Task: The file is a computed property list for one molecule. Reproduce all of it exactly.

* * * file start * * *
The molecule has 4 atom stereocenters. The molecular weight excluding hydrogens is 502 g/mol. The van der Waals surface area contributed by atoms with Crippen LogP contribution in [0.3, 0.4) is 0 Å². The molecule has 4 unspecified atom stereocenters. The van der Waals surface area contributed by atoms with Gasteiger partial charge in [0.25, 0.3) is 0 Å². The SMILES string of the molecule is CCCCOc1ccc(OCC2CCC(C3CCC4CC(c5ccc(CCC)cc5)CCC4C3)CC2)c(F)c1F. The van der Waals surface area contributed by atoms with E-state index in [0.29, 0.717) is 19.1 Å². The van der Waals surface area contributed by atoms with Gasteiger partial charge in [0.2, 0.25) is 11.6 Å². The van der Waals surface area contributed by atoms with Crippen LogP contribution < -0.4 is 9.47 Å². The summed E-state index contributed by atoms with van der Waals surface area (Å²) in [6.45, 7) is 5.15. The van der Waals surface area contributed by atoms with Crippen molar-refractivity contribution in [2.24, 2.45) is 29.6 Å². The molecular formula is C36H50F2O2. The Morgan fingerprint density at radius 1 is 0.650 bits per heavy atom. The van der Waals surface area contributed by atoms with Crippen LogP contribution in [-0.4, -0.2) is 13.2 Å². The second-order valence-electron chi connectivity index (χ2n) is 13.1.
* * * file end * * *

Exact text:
The molecule has 4 atom stereocenters. The molecular weight excluding hydrogens is 502 g/mol. The van der Waals surface area contributed by atoms with Crippen LogP contribution in [0.3, 0.4) is 0 Å². The molecule has 4 unspecified atom stereocenters. The van der Waals surface area contributed by atoms with Gasteiger partial charge in [0.25, 0.3) is 0 Å². The SMILES string of the molecule is CCCCOc1ccc(OCC2CCC(C3CCC4CC(c5ccc(CCC)cc5)CCC4C3)CC2)c(F)c1F. The van der Waals surface area contributed by atoms with E-state index in [0.29, 0.717) is 19.1 Å². The van der Waals surface area contributed by atoms with Gasteiger partial charge in [0.2, 0.25) is 11.6 Å². The van der Waals surface area contributed by atoms with Crippen LogP contribution < -0.4 is 9.47 Å². The summed E-state index contributed by atoms with van der Waals surface area (Å²) in [6.45, 7) is 5.15. The van der Waals surface area contributed by atoms with Crippen molar-refractivity contribution in [2.24, 2.45) is 29.6 Å². The molecular formula is C36H50F2O2. The Morgan fingerprint density at radius 1 is 0.650 bits per heavy atom. The van der Waals surface area contributed by atoms with Crippen LogP contribution in [-0.4, -0.2) is 13.2 Å². The second-order valence-electron chi connectivity index (χ2n) is 13.1.